All try to feather nests at Easter

Personal Finance
Click to follow
EASTER is becoming a time for giving, and getting, second only to Christmas as one of the two great materialistic festivals of the year, ranking ahead of Mother's Day. Easter eggs and nest eggs are birds of a feather, and the financial services industry is latching on to the idea that it is an opportunity to sell something extra to those who have only just finished their end-of-year tax planning.

Johnson Fry, the investment house, for example is trying to persuade godparents and grandparents to chip in to Children's Equity Plans, which take advantage of the fact that children have the same personal income tax allowances as adults. The scheme can help pay for school fees as well as building up a nest egg for children.

Easter is also a time for travelling and the first mass migration to Mediterranean holiday hotspots. It is an opportunity for Churchill Insurance to remind motorists that driving abroad is a dangerous business and warn them they may be under-insured. Road deaths in Britain and the Netherlands are just 8 per 100,000 of the population. The numbers accelerate from 12 in Ireland and 13 in Germany to 14 in Italy, 17 in France and in Belgium, to 20 in Greece and Spain and to 34 in Portugal.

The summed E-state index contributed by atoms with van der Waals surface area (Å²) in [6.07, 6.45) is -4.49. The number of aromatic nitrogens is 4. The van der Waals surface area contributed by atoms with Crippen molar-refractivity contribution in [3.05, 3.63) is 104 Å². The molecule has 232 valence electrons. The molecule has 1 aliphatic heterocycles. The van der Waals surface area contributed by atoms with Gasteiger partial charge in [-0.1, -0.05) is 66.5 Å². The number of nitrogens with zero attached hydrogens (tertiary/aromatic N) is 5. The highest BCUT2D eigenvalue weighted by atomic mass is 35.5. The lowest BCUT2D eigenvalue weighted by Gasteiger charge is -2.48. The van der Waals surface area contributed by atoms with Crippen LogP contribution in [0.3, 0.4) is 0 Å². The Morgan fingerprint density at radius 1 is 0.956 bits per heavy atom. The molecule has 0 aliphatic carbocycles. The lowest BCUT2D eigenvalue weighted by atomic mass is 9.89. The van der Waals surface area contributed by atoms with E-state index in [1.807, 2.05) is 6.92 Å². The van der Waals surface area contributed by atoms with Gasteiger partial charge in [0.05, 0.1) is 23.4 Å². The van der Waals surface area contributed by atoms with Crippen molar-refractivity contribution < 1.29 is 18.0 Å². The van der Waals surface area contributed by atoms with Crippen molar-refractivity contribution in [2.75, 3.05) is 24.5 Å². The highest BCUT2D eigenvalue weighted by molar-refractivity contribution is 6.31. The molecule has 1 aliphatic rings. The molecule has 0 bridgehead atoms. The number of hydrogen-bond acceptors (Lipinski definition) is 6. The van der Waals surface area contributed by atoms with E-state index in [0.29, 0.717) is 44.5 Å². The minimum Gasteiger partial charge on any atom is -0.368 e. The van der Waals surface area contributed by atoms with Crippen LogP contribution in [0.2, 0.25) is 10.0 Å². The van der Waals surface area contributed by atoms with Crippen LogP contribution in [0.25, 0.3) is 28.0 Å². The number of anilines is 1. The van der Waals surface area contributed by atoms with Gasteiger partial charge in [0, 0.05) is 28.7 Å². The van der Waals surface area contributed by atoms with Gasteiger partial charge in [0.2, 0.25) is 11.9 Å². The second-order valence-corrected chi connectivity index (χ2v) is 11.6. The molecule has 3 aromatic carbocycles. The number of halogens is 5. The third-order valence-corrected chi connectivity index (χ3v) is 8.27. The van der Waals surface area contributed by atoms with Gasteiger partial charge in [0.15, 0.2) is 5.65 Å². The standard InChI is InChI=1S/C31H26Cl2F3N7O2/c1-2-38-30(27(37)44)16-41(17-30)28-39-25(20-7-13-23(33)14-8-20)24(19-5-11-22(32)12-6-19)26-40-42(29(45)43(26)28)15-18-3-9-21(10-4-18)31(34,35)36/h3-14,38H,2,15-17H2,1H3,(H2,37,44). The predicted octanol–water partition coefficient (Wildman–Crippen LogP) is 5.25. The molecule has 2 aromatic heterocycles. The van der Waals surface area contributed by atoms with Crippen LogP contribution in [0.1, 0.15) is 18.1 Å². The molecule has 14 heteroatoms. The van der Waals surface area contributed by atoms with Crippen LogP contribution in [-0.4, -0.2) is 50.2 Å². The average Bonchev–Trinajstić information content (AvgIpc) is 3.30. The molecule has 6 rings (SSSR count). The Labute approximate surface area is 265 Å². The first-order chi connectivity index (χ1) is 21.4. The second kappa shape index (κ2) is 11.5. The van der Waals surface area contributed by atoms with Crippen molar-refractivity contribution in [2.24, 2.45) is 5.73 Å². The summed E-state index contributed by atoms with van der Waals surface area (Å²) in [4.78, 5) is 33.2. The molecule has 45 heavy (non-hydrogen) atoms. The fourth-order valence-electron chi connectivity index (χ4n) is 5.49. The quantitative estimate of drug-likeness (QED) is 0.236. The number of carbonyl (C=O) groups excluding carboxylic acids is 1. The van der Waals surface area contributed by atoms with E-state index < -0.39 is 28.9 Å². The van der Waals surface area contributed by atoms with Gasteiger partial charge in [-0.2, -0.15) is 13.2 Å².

It is also a time of year when the banks fly in peseta and lira banknotes by the million to cope with the seasonal demand for currency. It is also the start of another profitable season for banks and bureaux de change, which insist that they need not only commission but a 6-8 per cent spread between the rates at which they sell foreign currencies and the rates at which they buy them back.

To the extent that supply and demand for a currency balances out, this is quite unnecessary. And even where they end up holding an excess of any one currency, the number of times that they will lose money on a currency devaluing by more than their built-in dealing margin will be perhaps one in 500.

It would be nice to think that the formal entry of post offices to the currency exchange market last week will bring down spreads through aggressive competition. But don't, as they say, bank on it. We may have to wait for the arrival of the common European currency to make the cost of travel money less of a burden on foreign travel. Now there's a thought.

Comments